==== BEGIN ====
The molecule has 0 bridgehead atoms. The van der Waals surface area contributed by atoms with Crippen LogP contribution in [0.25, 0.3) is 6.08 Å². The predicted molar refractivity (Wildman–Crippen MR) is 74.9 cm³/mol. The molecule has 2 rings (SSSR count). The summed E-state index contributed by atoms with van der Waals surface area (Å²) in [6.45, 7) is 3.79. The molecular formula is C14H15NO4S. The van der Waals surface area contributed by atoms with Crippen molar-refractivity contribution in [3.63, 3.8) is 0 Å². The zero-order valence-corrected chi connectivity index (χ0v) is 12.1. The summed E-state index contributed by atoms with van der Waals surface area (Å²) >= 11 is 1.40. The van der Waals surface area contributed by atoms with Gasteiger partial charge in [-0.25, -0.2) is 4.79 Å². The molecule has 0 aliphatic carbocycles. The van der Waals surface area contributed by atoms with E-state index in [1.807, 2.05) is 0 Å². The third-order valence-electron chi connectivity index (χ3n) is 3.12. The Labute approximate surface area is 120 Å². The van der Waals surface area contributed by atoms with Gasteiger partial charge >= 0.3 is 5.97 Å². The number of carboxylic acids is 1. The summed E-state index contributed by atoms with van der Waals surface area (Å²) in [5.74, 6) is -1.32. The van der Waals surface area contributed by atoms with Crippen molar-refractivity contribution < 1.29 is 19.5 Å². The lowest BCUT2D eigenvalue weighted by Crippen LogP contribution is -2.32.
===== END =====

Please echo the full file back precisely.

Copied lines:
The molecule has 0 bridgehead atoms. The van der Waals surface area contributed by atoms with Crippen LogP contribution in [0.25, 0.3) is 6.08 Å². The predicted molar refractivity (Wildman–Crippen MR) is 74.9 cm³/mol. The molecule has 2 rings (SSSR count). The summed E-state index contributed by atoms with van der Waals surface area (Å²) in [6.45, 7) is 3.79. The molecular formula is C14H15NO4S. The van der Waals surface area contributed by atoms with Crippen molar-refractivity contribution in [3.63, 3.8) is 0 Å². The zero-order valence-corrected chi connectivity index (χ0v) is 12.1. The summed E-state index contributed by atoms with van der Waals surface area (Å²) >= 11 is 1.40. The van der Waals surface area contributed by atoms with Gasteiger partial charge in [-0.25, -0.2) is 4.79 Å². The molecule has 0 aliphatic carbocycles. The van der Waals surface area contributed by atoms with E-state index in [1.807, 2.05) is 0 Å². The third-order valence-electron chi connectivity index (χ3n) is 3.12. The Labute approximate surface area is 120 Å². The van der Waals surface area contributed by atoms with Gasteiger partial charge >= 0.3 is 5.97 Å². The number of carboxylic acids is 1. The summed E-state index contributed by atoms with van der Waals surface area (Å²) in [5.74, 6) is -1.32. The van der Waals surface area contributed by atoms with Crippen molar-refractivity contribution < 1.29 is 19.5 Å². The lowest BCUT2D eigenvalue weighted by Crippen LogP contribution is -2.32.